Beginner Tips: Just as with plank, if you can hold this for a second or two, don't worry. Start there, do a couple of sets and work your way up to holding for 30 seconds to a minute on each side.

Shoulder Bridge:
Your core isn't just your stomach; it includes your back too, and shoulder bridge is designed to work just that. Lie on your back with your knees bent and feet hip-width apart. Place your arms down at your sides, then lift your hips and back off the ground. Hold and repeat.

Beginner Tips: This is pretty accessible for beginners, although you may have to work on how long you can hold this, how high you can lift yourself, and how many repetitions you can do.

Supermans don't feel like flying, but they'll help you build super-hero strength in your lower back. Lie face down with your legs extended and arms out in front of you. Raise your arms and legs off the ground. You'll look like Superman soaring through the sky, but you'll feel a serious burn in your back.

Beginner Tips: Lack of strength and flexibility can make it hard from some people to get any height here — or even get their limbs off the ground. That's OK. Make the attempt to lift them and it will come with time. You can also lift your arms and then lower, followed by your legs.

Supine Twist:
This supine twist provides a good abdominal workout — and a nice stretch for your sides and lower back. To do this exercise, lie on your back with your knees bent into your chest and your arms extended in a "T" shape. Then, gradually roll your knees over to the right, allowing them to drop as far they'll go on one side (they may or may not touch the ground). Lift back to center and repeat on the other side.

Beginner Tips: This will be difficult for those who have limited flexibility in their backs and chest. If you're struggling to roll your legs over, try making small circles over your body first, and then progress to rolling your knees from side to side over time.

In yoga, this is called boat pose, and it is very hard to keep a placid face while holding it. To do this pose, sit on the ground and balance on the space behind your tailbone. Extend your legs out in front you so that your body forms a V shape. Then extend your arms forward at a 90 degree angle from your body.

Beginner Tips: In order to do this properly, you have to be strong enough in your core to keep your back from rounding out behind you. If you can't do this with straight legs, bend your knees until you can. If you still can't do it, try it with one or both feet on the floor first.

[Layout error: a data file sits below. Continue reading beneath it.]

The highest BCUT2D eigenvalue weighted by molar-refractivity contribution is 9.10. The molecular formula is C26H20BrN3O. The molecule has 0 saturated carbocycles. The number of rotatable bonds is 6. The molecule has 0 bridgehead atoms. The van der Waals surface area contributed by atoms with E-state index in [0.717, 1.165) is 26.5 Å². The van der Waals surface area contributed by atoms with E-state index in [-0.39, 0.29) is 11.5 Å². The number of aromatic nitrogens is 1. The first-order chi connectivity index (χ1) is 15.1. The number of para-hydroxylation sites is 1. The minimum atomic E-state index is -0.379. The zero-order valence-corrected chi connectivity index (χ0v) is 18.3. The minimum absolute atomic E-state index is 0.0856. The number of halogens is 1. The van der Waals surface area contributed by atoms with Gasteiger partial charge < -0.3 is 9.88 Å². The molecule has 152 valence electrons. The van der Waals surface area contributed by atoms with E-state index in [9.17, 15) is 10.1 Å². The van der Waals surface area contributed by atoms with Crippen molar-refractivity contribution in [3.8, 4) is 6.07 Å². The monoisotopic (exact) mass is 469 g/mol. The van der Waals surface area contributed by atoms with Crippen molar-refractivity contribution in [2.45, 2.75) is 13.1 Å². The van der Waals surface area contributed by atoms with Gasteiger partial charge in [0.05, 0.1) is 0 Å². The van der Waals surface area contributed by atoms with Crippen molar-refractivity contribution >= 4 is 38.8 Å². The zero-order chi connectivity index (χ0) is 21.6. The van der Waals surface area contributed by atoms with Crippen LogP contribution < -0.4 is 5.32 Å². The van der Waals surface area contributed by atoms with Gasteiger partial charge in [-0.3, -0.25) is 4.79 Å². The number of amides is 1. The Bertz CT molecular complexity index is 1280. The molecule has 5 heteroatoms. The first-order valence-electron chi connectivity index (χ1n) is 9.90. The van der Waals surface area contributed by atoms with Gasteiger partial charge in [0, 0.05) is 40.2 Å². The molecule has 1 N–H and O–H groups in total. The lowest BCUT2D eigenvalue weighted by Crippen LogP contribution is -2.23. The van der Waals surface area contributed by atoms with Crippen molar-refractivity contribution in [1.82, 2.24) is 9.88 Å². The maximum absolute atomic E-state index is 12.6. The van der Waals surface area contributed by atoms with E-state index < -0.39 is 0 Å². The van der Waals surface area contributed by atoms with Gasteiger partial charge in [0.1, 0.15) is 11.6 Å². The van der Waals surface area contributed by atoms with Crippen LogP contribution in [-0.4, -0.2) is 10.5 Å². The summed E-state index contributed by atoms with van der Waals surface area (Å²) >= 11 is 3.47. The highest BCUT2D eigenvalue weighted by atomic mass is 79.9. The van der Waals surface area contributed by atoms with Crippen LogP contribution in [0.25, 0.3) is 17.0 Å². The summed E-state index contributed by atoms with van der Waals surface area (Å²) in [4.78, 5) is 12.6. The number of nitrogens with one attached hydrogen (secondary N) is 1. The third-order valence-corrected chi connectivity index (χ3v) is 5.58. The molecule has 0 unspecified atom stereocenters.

Experts Rank Orangetheory Fitness Concept as the Top Trend in Fitness for 2014

November 21, 2013 12:59 ET

Experts Rank Orangetheory Fitness Concept as the Top Trend in Fitness for 2014

High-Intensity Interval Training Debuts at Number One on ACSM Worldwide Survey of Top Fitness Trends
FT. LAUDERDALE, FL--(Marketwired - Nov 21, 2013) - Orangetheory Fitness® (, the energizing interval fitness franchise and first to use heart-rate-monitored training for scientifically proven results, has blazed a trail in the fitness industry with many firsts, the latest of which is having a workout based on the number-one fitness trend for 2014: high-intensity interval training.
In its debut year on the American College of Sports Medicine (ACSM) survey of top fitness trends, High Intensity Interval Training (HIIT) tops the list of the 20 trends for 2014. More than 3,800 fitness professionals were surveyed for their expert opinions on worldwide trends in the commercial, corporate, clinical and community health fitness industry. The results of the eighth annual survey were published in the "Now Trending: Worldwide Survey of Fitness Trends for 2014" article published in the November/December issue of ACSM's Health & Fitness Journal.
Lead author of the survey, Walter R. Thompson, Ph.D., FACSM, commented that High Intensity Interval Training's first appearance on the list in the top spot "reflects how this form of exercise has taken the fitness community by storm in recent months."
Orangetheory Fitness has led the fitness industry revolution in HIIT, launching the concept in 2010 and growing its footprint exponentially to 195 franchises across the U.S., Canada and the United Kingdom. David Long, CEO of Orangetheory Fitness commented: "The 'surprising results' of the 2014 ACSM survey are not a big surprise to Orangetheory Fitness. We're thrilled that more than 3,800 fitness experts around the world agree that high-intensity interval training is the biggest change in behavior in the industry and the top trend for 2014."